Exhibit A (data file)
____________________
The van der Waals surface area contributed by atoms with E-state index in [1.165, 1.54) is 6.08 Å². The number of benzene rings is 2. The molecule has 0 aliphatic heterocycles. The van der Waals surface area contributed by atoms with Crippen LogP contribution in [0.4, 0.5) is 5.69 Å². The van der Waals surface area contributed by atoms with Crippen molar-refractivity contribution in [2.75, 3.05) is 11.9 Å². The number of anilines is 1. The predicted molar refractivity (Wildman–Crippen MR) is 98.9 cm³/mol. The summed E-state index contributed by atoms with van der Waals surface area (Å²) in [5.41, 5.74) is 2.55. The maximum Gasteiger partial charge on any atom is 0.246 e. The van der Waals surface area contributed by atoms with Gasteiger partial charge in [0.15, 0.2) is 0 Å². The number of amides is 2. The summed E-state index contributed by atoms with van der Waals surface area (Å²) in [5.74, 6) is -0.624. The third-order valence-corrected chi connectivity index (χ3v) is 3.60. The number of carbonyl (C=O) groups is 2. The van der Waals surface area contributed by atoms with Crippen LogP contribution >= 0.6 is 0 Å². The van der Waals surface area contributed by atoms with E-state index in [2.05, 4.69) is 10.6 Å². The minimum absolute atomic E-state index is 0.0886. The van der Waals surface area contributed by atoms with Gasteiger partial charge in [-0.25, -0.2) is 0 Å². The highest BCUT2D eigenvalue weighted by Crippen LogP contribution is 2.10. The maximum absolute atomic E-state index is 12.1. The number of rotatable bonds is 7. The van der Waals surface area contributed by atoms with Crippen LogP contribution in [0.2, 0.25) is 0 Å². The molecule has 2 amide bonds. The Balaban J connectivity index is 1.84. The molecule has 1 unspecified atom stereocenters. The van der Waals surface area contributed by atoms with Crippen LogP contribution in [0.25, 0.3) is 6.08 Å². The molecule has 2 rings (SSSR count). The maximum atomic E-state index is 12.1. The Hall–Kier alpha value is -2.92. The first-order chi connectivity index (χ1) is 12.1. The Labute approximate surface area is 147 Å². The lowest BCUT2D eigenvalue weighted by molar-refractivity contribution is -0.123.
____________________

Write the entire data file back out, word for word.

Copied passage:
The van der Waals surface area contributed by atoms with E-state index in [1.165, 1.54) is 6.08 Å². The number of benzene rings is 2. The molecule has 0 aliphatic heterocycles. The van der Waals surface area contributed by atoms with Crippen LogP contribution in [0.4, 0.5) is 5.69 Å². The van der Waals surface area contributed by atoms with Crippen molar-refractivity contribution in [2.75, 3.05) is 11.9 Å². The number of anilines is 1. The predicted molar refractivity (Wildman–Crippen MR) is 98.9 cm³/mol. The summed E-state index contributed by atoms with van der Waals surface area (Å²) in [5.41, 5.74) is 2.55. The maximum Gasteiger partial charge on any atom is 0.246 e. The van der Waals surface area contributed by atoms with Gasteiger partial charge in [0.15, 0.2) is 0 Å². The number of amides is 2. The summed E-state index contributed by atoms with van der Waals surface area (Å²) in [5.74, 6) is -0.624. The third-order valence-corrected chi connectivity index (χ3v) is 3.60. The number of carbonyl (C=O) groups is 2. The van der Waals surface area contributed by atoms with Crippen LogP contribution >= 0.6 is 0 Å². The van der Waals surface area contributed by atoms with E-state index in [2.05, 4.69) is 10.6 Å². The minimum absolute atomic E-state index is 0.0886. The van der Waals surface area contributed by atoms with Gasteiger partial charge in [-0.25, -0.2) is 0 Å². The highest BCUT2D eigenvalue weighted by Crippen LogP contribution is 2.10. The maximum absolute atomic E-state index is 12.1. The number of rotatable bonds is 7. The van der Waals surface area contributed by atoms with Crippen LogP contribution in [0.2, 0.25) is 0 Å². The molecule has 2 amide bonds. The Balaban J connectivity index is 1.84. The molecule has 1 unspecified atom stereocenters. The van der Waals surface area contributed by atoms with Crippen LogP contribution in [0.25, 0.3) is 6.08 Å². The molecule has 2 rings (SSSR count). The maximum atomic E-state index is 12.1. The Hall–Kier alpha value is -2.92. The first-order chi connectivity index (χ1) is 12.1. The Labute approximate surface area is 147 Å². The lowest BCUT2D eigenvalue weighted by molar-refractivity contribution is -0.123.